You can, but... you'll need to keep symmetry if your original time-domain signal is real-valued. If a signal $x$ is real-valued, then its DFT $X$ will exhibit complex-conjugate symmetry: $$X[k] = X^*[N-k].$$ So you can generate $N$ Gaussian pseudo-random noise samples, $g[n]$, and place them in the frequency domain noise vector, $\epsilon$ as: $$\... 4 The default parameters of signal.spectrogram are: nperseg = 256 noverlap = nperseg/8 = 32 This means that: The length of analysis window is 256 samples (256/250 = 1.024 second) The overlap between consecutive windows is 32 samples (32/250 = 0.128 second) The timestamps returned by signal.spectrogram correspond to the centres of a window. So in ... 4 You need to specify your filter design specifications parameters consistently for either an analog or a digital filter. With your posted code, the butterord computes the required order for a digital filter with cutoff frequencies near 1 (which would make sense as Nyquist-normalized cutoff frequencies, but not so much in Hz), then uses those directly to ... 4 You need to set the cmap properties of the imshow() function: https://matplotlib.org/devdocs/api/_as_gen/matplotlib.pyplot.imshow.html Use: plt.imshow(img, cmap = "gray") 4 A DCT is equivalent to a DFT of real data that is doubled and mirrored, thus rendering it symmetric. The DFT of any symmetric real signal has a phase of zero (its all cosines, no antisymmetric sine components). 4 Not really, as the transform is real. However, one could interpret the sign as a poor man's phase, being "quantized" or restricted to values 0 or \pi. In other words, 1 = 1.e^{0.\imath} and -1 = 1.e^{\pi.\imath}. [EDIT] There are some instances where people use the sign of DCT or (real) wavelet coefficients, for subpixel image registration or ... 4 Suppose you have initially a real-valued sequence x of length N. The function is basically doing this: To upsample, it transforms to the frequency domain and adds N/2 zeros at the end. Then it transforms back to the time-domain. To downsample, it transforms to the frequency domain and deletes the second and third groups of N/4 elements (which correspond to ... 4 Standard Savitzky-Golay filters are linear phase (type I) FIR filters. So they have an odd number of filter coefficients 2N+1, and the delay equals N. For a good overview of Savitzky-Golay filters see this article by Ronald Schafer. For the definition of the four types of linear phase FIR filters see this answer. 3 By converting to np.int16, you're hitting integer overflow and wrapping the values around. I assume this is not intentional, since the output looks much more sane without it. int16 is limited to values from −32,768 through +32,767, but the output of the convolution goes from −1,255,891,038 to +2,459,046,088: np.int16: np.int64: You can make your test ... 3 Reading the documentation for scipy.signal.spectrogram I noticed that it does not do any kind of periodogram averaging. It simply splits up the signal into (possibly overlapping) segments, computes the magnitude of the DFT and plots it in each column of the STFT matrix. For your application I would recommend looping through non-overlapping segments of the ... 3 maybe you can do it from bottom to top or top to bottom using something like the following. a notation about notation: x[n] is the input sample for the n-th sample. this originally comes from an A/D converter, but may have come from a sound file. x_1[n] and x_2[n] are two separate inputs. y[n] is the output sample at the n-th time. it will ... 3 Have you tried just median filtering the data ? That's what I'd try as a first step. Winsorizing really doesn't work on a data set that has a changing mean. It looks like python has scipy.signal.medilt to perform this. 3 As others said in the comments, this looks like numerical error. 3rd-order filters are not typically prone to this, but the higher your sampling frequency, the closer the poles move to +1: You might benefit from splitting this into second-order sections. The easiest way is to use output='sos' and sosfreqz() and sosfilt(), which handle the splitting ... 3 I am not a good Python coder, but did similar processing in Matlab in the past. The subject has been discussed in SE.DSP in several instances, for instance Librosa stft + istft - Understanding my output. Tools seem to exist: scipy.signal.istft: Perform the inverse Short Time Fourier transform (iSTFT). librosa.core.istft: Inverse short-time Fourier ... 3 Hm well, technically it is some kind of envelope: it oscillates between hilbert(x) and -hilbert(x). Your examples (dashed lines are \pmhilbert(x)): I'm assuming you're looking for something smoother. Matlab has a function called envelope where you have various ways of controlling how the envelope is extracted. Not sure if there is a Python equivalent. ... 2 In lfilter the transfer function is described in decreasing powers of z, as shown below copied from the python doc for signal.lfilter: -1 -M b[0] + b[1]z + ... + b[M] z Y(z) = -------------------------------- X(z) -1 -N a[0] + a[1]z + ... + a[N] z While the parameters B ... 2 You can do different things: For example, use the (frequency-symmetric) real-tapped bandpass that firwin gives you, and after applying that, apply a complex high pass (a Hilbert filter, essentially) to kill all negative frequencies. That sadly leaves you with the original problem (finding a complex-tapped filter using scipy) Do the same as above, but ... 2 As far as the digital signal is concerned, the signal only exists uniquely in one Nyquist interval (which is -f_s/2 to +f_s/2 where f_s is the sampling rate. Every other interval, such as in your range of interest that is well above the sampling rate, is a replica of the primary interval. Given that, note that the range from f_s/2 to f_s is the ... 2 When you say normalized cross-correlation I guess you mean the Pearson correlation. Anyways you just divide the cross correlation by the multiplication of the std(standard deviation) of both signal, or more conveniently:  \rho_{xy} =\frac{<x,y>}{\sigma_x\sigma_y} and in code: x1 = x1/x1.std() x2 = x2/x2.std() and then as you did it 2 Like you said, after removal of the symmetric part the result will have approx N/2 points. You must calculate the frequencies corresponding to the n'th bin f_n:$$f_n = \dfrac{n\cdot F_s}{N} Since you are using Python, you can do it by using the fftfreq function (it returns negative frequencies instead of ones above the Nyquist). However, here is an ...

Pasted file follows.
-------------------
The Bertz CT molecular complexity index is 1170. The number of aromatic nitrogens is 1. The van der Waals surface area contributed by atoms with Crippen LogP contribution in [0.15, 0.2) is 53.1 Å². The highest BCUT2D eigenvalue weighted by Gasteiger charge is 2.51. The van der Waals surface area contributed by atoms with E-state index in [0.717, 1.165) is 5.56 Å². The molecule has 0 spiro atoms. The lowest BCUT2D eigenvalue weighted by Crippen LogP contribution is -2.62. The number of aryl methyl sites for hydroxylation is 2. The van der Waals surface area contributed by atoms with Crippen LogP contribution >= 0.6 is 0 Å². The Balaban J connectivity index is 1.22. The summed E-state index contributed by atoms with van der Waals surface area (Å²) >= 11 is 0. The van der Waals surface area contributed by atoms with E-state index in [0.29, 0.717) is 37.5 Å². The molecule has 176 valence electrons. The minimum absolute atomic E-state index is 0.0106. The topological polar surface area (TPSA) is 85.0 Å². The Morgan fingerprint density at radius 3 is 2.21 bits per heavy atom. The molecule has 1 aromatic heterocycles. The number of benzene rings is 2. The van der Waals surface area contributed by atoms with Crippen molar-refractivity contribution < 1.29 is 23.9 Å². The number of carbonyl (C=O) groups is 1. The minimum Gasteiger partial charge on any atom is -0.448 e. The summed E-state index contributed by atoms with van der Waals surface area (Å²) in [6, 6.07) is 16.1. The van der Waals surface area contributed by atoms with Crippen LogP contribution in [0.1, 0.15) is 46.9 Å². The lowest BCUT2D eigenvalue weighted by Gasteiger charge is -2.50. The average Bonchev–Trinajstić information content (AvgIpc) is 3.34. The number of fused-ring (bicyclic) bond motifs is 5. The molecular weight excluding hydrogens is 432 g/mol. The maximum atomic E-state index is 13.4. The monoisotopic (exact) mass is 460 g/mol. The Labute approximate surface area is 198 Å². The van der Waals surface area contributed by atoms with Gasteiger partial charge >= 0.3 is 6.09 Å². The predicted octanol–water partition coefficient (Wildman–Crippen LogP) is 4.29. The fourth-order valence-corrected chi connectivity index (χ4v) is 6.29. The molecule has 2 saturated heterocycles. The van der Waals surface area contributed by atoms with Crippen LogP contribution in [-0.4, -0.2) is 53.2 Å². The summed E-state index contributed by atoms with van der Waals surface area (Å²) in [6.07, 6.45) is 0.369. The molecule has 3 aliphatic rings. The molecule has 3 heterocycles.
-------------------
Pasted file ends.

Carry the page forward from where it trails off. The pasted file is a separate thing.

2